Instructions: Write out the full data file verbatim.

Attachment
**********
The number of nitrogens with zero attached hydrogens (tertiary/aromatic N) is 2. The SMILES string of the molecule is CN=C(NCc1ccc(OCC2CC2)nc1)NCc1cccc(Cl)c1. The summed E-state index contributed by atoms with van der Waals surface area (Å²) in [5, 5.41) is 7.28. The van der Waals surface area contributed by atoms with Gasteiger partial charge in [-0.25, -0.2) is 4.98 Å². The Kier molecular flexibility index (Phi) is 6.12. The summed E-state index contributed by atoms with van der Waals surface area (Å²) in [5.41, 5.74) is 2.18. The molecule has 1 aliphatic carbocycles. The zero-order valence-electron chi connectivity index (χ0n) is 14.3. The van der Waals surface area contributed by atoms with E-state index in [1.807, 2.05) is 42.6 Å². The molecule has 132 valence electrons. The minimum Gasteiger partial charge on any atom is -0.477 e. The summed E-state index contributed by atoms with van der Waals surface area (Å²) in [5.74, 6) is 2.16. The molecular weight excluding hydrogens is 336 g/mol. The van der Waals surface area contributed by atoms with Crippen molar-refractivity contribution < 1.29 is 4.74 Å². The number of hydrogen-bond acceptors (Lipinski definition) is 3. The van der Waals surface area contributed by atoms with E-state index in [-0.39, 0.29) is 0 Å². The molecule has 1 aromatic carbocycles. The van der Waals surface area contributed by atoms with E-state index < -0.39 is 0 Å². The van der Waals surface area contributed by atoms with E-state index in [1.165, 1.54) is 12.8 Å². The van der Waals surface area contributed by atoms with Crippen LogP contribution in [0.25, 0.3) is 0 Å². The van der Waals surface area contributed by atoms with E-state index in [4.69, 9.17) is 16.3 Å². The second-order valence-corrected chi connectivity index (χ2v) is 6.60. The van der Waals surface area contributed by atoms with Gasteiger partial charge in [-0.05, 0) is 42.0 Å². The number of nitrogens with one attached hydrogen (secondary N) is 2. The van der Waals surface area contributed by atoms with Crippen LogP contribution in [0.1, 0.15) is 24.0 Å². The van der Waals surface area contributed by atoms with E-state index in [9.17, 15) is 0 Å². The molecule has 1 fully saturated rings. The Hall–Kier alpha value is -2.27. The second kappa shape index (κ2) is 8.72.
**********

The number of nitrogens with zero attached hydrogens (tertiary/aromatic N) is 2. The SMILES string of the molecule is CN=C(NCc1ccc(OCC2CC2)nc1)NCc1cccc(Cl)c1. The summed E-state index contributed by atoms with van der Waals surface area (Å²) in [5, 5.41) is 7.28. The van der Waals surface area contributed by atoms with Gasteiger partial charge in [-0.25, -0.2) is 4.98 Å². The Kier molecular flexibility index (Phi) is 6.12. The summed E-state index contributed by atoms with van der Waals surface area (Å²) in [5.41, 5.74) is 2.18. The molecule has 1 aliphatic carbocycles. The zero-order valence-electron chi connectivity index (χ0n) is 14.3. The van der Waals surface area contributed by atoms with E-state index in [1.807, 2.05) is 42.6 Å². The molecule has 132 valence electrons. The minimum Gasteiger partial charge on any atom is -0.477 e. The summed E-state index contributed by atoms with van der Waals surface area (Å²) in [5.74, 6) is 2.16. The molecular weight excluding hydrogens is 336 g/mol. The van der Waals surface area contributed by atoms with Crippen molar-refractivity contribution < 1.29 is 4.74 Å². The number of hydrogen-bond acceptors (Lipinski definition) is 3. The van der Waals surface area contributed by atoms with E-state index in [-0.39, 0.29) is 0 Å². The molecule has 1 aromatic carbocycles. The van der Waals surface area contributed by atoms with E-state index < -0.39 is 0 Å². The van der Waals surface area contributed by atoms with E-state index in [1.165, 1.54) is 12.8 Å². The van der Waals surface area contributed by atoms with Crippen LogP contribution in [0.25, 0.3) is 0 Å². The van der Waals surface area contributed by atoms with E-state index in [4.69, 9.17) is 16.3 Å². The second-order valence-corrected chi connectivity index (χ2v) is 6.60. The van der Waals surface area contributed by atoms with Gasteiger partial charge in [-0.05, 0) is 42.0 Å². The number of nitrogens with one attached hydrogen (secondary N) is 2. The van der Waals surface area contributed by atoms with Crippen LogP contribution in [0.1, 0.15) is 24.0 Å². The van der Waals surface area contributed by atoms with E-state index in [9.17, 15) is 0 Å². The molecule has 1 fully saturated rings. The Hall–Kier alpha value is -2.27. The second kappa shape index (κ2) is 8.72.